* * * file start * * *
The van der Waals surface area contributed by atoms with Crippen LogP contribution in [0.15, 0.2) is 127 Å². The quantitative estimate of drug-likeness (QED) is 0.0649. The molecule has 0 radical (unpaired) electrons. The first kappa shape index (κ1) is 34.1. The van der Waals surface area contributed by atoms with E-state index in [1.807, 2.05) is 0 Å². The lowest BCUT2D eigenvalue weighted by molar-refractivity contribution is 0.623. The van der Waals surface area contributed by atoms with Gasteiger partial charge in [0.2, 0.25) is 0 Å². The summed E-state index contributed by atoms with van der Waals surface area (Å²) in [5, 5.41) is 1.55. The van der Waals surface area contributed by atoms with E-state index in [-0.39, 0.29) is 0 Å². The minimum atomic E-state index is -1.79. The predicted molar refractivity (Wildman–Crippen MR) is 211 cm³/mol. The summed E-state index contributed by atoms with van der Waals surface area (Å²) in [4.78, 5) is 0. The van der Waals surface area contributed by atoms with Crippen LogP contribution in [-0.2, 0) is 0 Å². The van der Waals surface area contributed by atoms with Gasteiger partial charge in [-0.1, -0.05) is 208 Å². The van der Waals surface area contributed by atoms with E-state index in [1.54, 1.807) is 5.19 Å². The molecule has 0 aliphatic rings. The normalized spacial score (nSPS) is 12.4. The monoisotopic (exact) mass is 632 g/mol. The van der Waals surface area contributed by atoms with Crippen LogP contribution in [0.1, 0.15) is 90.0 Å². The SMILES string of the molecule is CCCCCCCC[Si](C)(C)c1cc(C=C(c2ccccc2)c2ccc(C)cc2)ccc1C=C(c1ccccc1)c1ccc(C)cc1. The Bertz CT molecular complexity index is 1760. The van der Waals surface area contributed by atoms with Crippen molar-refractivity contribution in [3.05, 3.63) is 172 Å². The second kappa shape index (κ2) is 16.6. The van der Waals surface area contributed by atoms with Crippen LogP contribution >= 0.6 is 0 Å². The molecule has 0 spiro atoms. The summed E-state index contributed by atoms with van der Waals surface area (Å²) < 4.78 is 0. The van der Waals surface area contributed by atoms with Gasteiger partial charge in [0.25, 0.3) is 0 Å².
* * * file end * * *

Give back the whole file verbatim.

The van der Waals surface area contributed by atoms with Crippen LogP contribution in [0.15, 0.2) is 127 Å². The quantitative estimate of drug-likeness (QED) is 0.0649. The molecule has 0 radical (unpaired) electrons. The first kappa shape index (κ1) is 34.1. The van der Waals surface area contributed by atoms with E-state index in [1.807, 2.05) is 0 Å². The lowest BCUT2D eigenvalue weighted by molar-refractivity contribution is 0.623. The van der Waals surface area contributed by atoms with Gasteiger partial charge in [0.2, 0.25) is 0 Å². The summed E-state index contributed by atoms with van der Waals surface area (Å²) in [5, 5.41) is 1.55. The van der Waals surface area contributed by atoms with E-state index in [-0.39, 0.29) is 0 Å². The minimum atomic E-state index is -1.79. The predicted molar refractivity (Wildman–Crippen MR) is 211 cm³/mol. The summed E-state index contributed by atoms with van der Waals surface area (Å²) in [4.78, 5) is 0. The van der Waals surface area contributed by atoms with Crippen LogP contribution in [-0.2, 0) is 0 Å². The van der Waals surface area contributed by atoms with Gasteiger partial charge in [-0.1, -0.05) is 208 Å². The van der Waals surface area contributed by atoms with E-state index in [1.54, 1.807) is 5.19 Å². The molecule has 0 aliphatic rings. The normalized spacial score (nSPS) is 12.4. The monoisotopic (exact) mass is 632 g/mol. The van der Waals surface area contributed by atoms with Crippen LogP contribution in [0.1, 0.15) is 90.0 Å². The SMILES string of the molecule is CCCCCCCC[Si](C)(C)c1cc(C=C(c2ccccc2)c2ccc(C)cc2)ccc1C=C(c1ccccc1)c1ccc(C)cc1. The Bertz CT molecular complexity index is 1760. The van der Waals surface area contributed by atoms with Crippen molar-refractivity contribution in [3.05, 3.63) is 172 Å². The second kappa shape index (κ2) is 16.6. The van der Waals surface area contributed by atoms with Crippen LogP contribution >= 0.6 is 0 Å². The molecule has 0 spiro atoms. The summed E-state index contributed by atoms with van der Waals surface area (Å²) < 4.78 is 0. The van der Waals surface area contributed by atoms with Gasteiger partial charge in [0.25, 0.3) is 0 Å².